After packing in the last things into Trusty (forgetting a lot of the things we wanted) and casting our moorings for the las time this year in Stenungsund we pointed our bow to the west (at least after stopping by to refill our gas for our gas stove, the nice one I installed earlier) and headed out to Mollösund for diesel and meeting up with S/Y Momo and Håkan who is going to sail with us through the British isles at least. Lasse, Trustys owner jumped to the more comfortable Momo and we were off towards the North Sea.
After a bit of sail/rigging problems that had to be solved (remember to always check everything before setting out on a long journey right?) we sailed out into the sunset and the sun was shining and the mood was great. The first night was good sailing and our Aries wind rudder did the hard work. We cooked dinner and settled in for the night (doing our 4 hour watches) witch except for a couple of fishing vessels were quite uneventful. When the dawn and sun came, the wind left, it probably had something more important to do right then. Well so then we started our Iron genua (aka. engine) and just worked our west. 265 degrees have been the compass direction of the week with a +/- 10 difference. We motored and did some chores while letting the nautical miles just pass by.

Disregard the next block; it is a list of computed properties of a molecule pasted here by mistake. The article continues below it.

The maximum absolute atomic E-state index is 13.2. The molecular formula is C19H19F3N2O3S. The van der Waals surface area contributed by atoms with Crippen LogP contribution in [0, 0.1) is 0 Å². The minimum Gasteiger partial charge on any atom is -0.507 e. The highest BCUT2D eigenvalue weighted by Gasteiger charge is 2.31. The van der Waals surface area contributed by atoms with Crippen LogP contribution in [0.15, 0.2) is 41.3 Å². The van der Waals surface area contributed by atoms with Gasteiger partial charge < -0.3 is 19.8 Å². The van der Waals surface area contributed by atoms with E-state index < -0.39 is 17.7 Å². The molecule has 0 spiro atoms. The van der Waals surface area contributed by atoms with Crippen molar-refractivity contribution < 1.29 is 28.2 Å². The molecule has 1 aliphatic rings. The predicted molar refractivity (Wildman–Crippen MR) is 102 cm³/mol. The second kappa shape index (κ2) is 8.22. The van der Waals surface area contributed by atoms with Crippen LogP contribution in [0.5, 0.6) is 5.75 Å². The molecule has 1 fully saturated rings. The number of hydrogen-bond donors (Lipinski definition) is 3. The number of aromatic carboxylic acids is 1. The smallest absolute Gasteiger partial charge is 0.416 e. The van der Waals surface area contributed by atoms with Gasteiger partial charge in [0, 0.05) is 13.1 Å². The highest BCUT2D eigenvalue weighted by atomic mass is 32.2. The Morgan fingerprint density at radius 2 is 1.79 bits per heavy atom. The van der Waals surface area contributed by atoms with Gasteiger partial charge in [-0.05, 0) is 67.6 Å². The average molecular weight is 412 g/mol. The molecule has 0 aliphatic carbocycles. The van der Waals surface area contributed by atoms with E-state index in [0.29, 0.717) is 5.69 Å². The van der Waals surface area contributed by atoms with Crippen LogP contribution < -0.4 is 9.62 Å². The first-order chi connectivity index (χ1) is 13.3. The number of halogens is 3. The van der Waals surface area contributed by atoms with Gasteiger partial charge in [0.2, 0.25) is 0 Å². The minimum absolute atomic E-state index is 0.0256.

In some norwegian tv commercials Lindenes look huge but when passing it in the sunset it looked quite small and boring. Not that it wasn’t beautiful but in my mind it would be like passing cape horn or something.
After a quick night stop for diesel and letting Norway squeeze out a last couple of kronor we headed out again for the open sea. Guess that course? We had a small but cute passenger that joined us for almost 20 minutes before leaving and heading back to Norway. The first part of the passage offered stunning weather and out came the sunscreen-lotion as well as our little showerbottle (more about that in a later post), I cracked a joke about not recognizing the North Sea since last time I was out here and everything was fine.
On the horizon or at least starting to show up at our zoomlevel in our digital chart was the dreaded drilling rigs for oil and gas. Big things that make your radar crazy off all the metal angles and bringing with them their guard-dogs (their tender ships) that hunt small sailors as they close in bullying them and herding them like cattle-dogs. But who could have imagined that if you do a great-circle line from Farsund to Inverness you actually go between them if you keep your course (hehe 265 something) and don’t stray off to much.
It was around this time that the first dolphins visited us, preforming a nice little show before splashing of towards the horizon. Later that night in the dark they haunted us again for over and hour and a half playing around our bow wave jumping and making noise. I say haunt because the chapter in my book was exciting and I had to put it down to look at the show..